Research suggests that young people experience abuse from peers, and are more likely to abuse others, alongside peers. As such understanding the dynamics of peer groups is essential to developing safeguarding approaches that recognise and understand the contexts in which young people experience harm beyond the home. Current child-protection systems predominantly focus upon individual young people – from referral through to assessment, planning and intervention – and their family relationships. For example, social care assessments often feature a ‘genogram’ or family tree, detailing young people’s family relationships in order to assess safety, protective relationships, etc. Whereas, while peer relationships may be acknowledged within individual assessments, in practice there are limited opportunities to explore and assess the nature of peer relationships and groups themselves. Peer group assessments and peer group mapping provide opportunities for practitioners to understand the relationships between young people and the dynamics of those groups.
Developed with practitioners in Hackney the following two documents provide guidance on how to carry out a peer group assessment and peer group mapping.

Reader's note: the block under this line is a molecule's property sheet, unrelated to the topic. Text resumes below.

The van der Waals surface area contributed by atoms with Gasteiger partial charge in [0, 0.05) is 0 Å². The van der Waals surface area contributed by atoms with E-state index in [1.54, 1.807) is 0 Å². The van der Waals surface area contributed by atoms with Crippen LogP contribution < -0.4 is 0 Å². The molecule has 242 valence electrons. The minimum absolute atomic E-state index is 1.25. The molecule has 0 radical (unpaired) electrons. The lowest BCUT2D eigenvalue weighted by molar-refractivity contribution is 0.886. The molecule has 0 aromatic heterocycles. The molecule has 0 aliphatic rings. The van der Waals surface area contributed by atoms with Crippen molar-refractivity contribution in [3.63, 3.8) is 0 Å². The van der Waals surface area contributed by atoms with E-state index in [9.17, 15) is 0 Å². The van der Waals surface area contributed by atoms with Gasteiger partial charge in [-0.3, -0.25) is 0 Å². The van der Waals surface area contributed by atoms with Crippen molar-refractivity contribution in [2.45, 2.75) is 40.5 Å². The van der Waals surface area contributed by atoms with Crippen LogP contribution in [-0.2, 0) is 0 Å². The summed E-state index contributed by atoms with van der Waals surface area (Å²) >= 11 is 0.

Each document is broken into two parts: 'strategic guidance' and 'practice guidance' with case examples and activities. Hackney's peer group mapping information sharing protocol is also shared.
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Peer Group Assessment Guidance
This document outlines the principles of peer group assessment and practical guidance for practitioners on undertaking peer group assessment.
Peer Group Mapping Guidance
These two documents provide guidance on how to carry out a peer group assessment and peer group mapping.
Peer Group Assessment Form
This form can be used as a template when completing a peer group assessment.
Hackney Peer Group Mapping Information Sharing Protocol
This document outlines Hackney's peer group mapping information sharing protocol.
Peer Mapping Examples
The following case studies were shared by a Contextual Safeguarding practitioner in Hackney. They show how peer mapping has been used to support casework with connected young people affected by extra-familial harm. The maps in this briefing have been anonymised and re-created based on the original mapping that was conducted for these cases.